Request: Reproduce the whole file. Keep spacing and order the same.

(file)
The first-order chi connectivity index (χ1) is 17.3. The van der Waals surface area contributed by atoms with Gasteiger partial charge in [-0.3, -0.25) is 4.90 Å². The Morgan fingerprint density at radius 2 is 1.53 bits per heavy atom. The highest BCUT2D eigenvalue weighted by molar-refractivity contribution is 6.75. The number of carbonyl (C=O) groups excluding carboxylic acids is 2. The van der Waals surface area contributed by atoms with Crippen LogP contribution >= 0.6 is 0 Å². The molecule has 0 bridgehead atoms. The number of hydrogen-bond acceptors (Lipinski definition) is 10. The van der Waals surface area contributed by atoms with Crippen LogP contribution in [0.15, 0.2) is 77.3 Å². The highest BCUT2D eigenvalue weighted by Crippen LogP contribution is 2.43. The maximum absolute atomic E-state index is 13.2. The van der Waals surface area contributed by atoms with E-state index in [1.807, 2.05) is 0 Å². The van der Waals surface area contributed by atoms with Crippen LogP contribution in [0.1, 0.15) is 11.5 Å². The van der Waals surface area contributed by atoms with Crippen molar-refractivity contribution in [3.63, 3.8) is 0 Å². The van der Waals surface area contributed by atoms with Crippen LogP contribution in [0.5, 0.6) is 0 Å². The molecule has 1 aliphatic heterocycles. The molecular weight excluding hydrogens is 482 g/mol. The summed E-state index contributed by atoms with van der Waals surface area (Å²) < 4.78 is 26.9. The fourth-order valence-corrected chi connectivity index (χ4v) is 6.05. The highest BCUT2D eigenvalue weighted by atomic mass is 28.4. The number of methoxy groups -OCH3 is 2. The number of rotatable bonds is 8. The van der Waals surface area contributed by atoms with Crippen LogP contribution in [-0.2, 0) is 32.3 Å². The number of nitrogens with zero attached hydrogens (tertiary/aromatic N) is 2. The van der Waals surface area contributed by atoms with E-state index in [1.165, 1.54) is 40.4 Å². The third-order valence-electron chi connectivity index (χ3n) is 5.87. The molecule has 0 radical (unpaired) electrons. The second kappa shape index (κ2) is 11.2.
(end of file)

The first-order chi connectivity index (χ1) is 17.3. The van der Waals surface area contributed by atoms with Gasteiger partial charge in [-0.3, -0.25) is 4.90 Å². The Morgan fingerprint density at radius 2 is 1.53 bits per heavy atom. The highest BCUT2D eigenvalue weighted by molar-refractivity contribution is 6.75. The number of carbonyl (C=O) groups excluding carboxylic acids is 2. The van der Waals surface area contributed by atoms with Crippen LogP contribution >= 0.6 is 0 Å². The molecule has 0 bridgehead atoms. The number of hydrogen-bond acceptors (Lipinski definition) is 10. The van der Waals surface area contributed by atoms with Crippen LogP contribution in [0.15, 0.2) is 77.3 Å². The highest BCUT2D eigenvalue weighted by Crippen LogP contribution is 2.43. The maximum absolute atomic E-state index is 13.2. The van der Waals surface area contributed by atoms with E-state index in [1.807, 2.05) is 0 Å². The van der Waals surface area contributed by atoms with Crippen LogP contribution in [0.1, 0.15) is 11.5 Å². The van der Waals surface area contributed by atoms with Crippen molar-refractivity contribution in [3.63, 3.8) is 0 Å². The van der Waals surface area contributed by atoms with Crippen LogP contribution in [0.5, 0.6) is 0 Å². The molecule has 1 aliphatic heterocycles. The molecular weight excluding hydrogens is 482 g/mol. The summed E-state index contributed by atoms with van der Waals surface area (Å²) < 4.78 is 26.9. The fourth-order valence-corrected chi connectivity index (χ4v) is 6.05. The highest BCUT2D eigenvalue weighted by atomic mass is 28.4. The number of methoxy groups -OCH3 is 2. The number of rotatable bonds is 8. The van der Waals surface area contributed by atoms with Crippen LogP contribution in [-0.2, 0) is 32.3 Å². The number of nitrogens with zero attached hydrogens (tertiary/aromatic N) is 2. The van der Waals surface area contributed by atoms with E-state index in [1.165, 1.54) is 40.4 Å². The third-order valence-electron chi connectivity index (χ3n) is 5.87. The molecule has 0 radical (unpaired) electrons. The second kappa shape index (κ2) is 11.2.